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China Analysis Digest #30

Publications from September 16-23, 2021

China Analysis Digest is a weekly published list of new China-related analyses.

Issue: 2021/30

  • Date range: September 16-23, 2021
  • Sources scanned: 86
  • Content: 250 publications from 49 sources
  • Download raw data (.csv)

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Could the AUKUS Deal Strengthen Deterrence Against China—And Yet Come at a Real Cost to Australia?

James Curran | Council on Foreign Relations | September 20, 2021

“AUKUS represents the death knell for strategic ambiguity in Australian foreign policy…Contrary to some of the excited claims to novelty in this announcement, AUKUS might more accurately be described as the latest example of that nervous, reflexive twitch in Australian strategic psychology. Namely that when an Asian threat or menace appears on the horizon, Canberra’s impulse is to look to its Anglosphere cousins for protection. The history of Australian defense and foreign policy is replete with such moments. In that sense AUKUS is clearly freighted with powerful cultural assumptions and expectations…Australia has opted to cleave to older outlooks rather than forge a new path to a more secure Asia.” (1262 words)

What Does Evergrande Meltdown Mean for China?

Michael Pettis | Carnegie Endowment for International Peace | September 20, 2021

“The impact of Evergrande has caused financial distress to spread faster and more forcefully than Beijing’s financial regulators expected, putting pressure on them to move quickly to stop the contagion. But they cannot rescue Evergrande’s creditors without also undermining their fight against bad debt…My best guess is that in the next few days or weeks…they will take concrete steps and make announcements aimed at toning down the spread of financial distress costs…[including] rolling over debt, haircuts on assets and emergency payments to the most vulnerable.”” (3090 words)

Prelude to a Restoration: Xi Jinping, Deng Xiaoping, Chen Yun & the Spectre of Mao Zedong

Geremie R. Barmé | China Heritage | September 20, 2021

Barmé sees distinctive parallels between China’s illiberal shift under Xi since 2012 and the Counter Reform of 1989-1992, a time economic retrenchment, ideological adjustments and repression following the Tiananmen protests of 1989. But “[t]his time around, however, in 2021 Xi Jinping does think that he is confronted with the same knot of pressures that led Deng Xiaoping to embark on his momentous Tour of the South in 1992” [that helped usher in the ebullience of the Jiang Zemin era]. For Barmé, what we are witnessing currently under Xi is a restoration, an embrace of the spectre of Mao. Indeed, as the Liu Xiaobo wrote in 1994: “After Deng, it will be the banner of Mao Zedong that may be unfurled once more to stabilize China. Maoist socialist egalitarianism may well be used to pursue policies of social equality and clean government. For in these policies the authorities may find a way of dealing equitably with mass disaffection. But that will mean that China will fall back into the vicious cycle of history”. (9891 words)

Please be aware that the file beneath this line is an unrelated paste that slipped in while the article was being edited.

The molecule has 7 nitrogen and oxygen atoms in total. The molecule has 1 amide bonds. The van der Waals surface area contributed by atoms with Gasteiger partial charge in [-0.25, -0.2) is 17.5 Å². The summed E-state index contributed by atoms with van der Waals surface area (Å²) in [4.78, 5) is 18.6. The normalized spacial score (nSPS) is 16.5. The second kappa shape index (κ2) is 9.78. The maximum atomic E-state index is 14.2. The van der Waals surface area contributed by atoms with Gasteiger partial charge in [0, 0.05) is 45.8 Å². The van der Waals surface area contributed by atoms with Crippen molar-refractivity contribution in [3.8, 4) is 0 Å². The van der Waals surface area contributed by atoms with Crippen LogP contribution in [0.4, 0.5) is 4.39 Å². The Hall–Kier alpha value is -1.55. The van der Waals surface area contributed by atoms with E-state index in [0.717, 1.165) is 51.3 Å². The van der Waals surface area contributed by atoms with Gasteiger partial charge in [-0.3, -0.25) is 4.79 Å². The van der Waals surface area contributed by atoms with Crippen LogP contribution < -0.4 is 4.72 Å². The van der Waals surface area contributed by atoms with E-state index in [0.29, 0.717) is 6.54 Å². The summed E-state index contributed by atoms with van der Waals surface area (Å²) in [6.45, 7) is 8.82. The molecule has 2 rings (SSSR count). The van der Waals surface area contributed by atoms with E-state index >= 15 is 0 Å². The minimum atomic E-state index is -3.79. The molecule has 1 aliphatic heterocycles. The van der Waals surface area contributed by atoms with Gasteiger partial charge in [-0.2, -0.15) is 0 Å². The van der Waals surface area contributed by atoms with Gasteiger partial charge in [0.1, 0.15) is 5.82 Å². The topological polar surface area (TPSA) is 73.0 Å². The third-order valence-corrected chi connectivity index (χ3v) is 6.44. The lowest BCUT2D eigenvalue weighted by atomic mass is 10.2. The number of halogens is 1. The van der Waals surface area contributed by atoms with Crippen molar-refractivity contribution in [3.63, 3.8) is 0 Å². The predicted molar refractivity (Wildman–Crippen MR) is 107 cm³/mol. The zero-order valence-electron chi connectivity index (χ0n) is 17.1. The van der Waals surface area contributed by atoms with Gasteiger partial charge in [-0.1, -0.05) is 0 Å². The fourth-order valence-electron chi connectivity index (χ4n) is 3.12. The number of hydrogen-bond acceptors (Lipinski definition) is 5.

Full List

China Story:

Reading the China Dream:

China Heritage:

Made in China Journal:

China Media Project:


Foreign Affairs:

Project Syndicate:

The Atlantic:

Lowy Interpreter:

East Asia Forum:

The Strategist:

Sixth Tone:

China Digital Times:


Inside Story:

Politico China Watcher:

Politico China Direct:

The Wire China:


Congressional Research Service:

Asia Society:

European Council on Foreign Relations:

Center for Strategic and International Studies:

Center for Advanced China Research:


Carnegie Endowment for International Peace:

Brookings Institution:

Chatham House:

Australia-China Relations Institute:

Observer Research Foundation:

The Conversation:

The Diplomat:

Foreign Policy:


What's on Weibo:


Tracking People's Daily:

Eye on China:

Beijing to Britain:

China Dialogue:

Hong Kong Free Press:

Taiwan Insight:







Thanks to Katharina Ni for the magic (codes) that makes this series possible.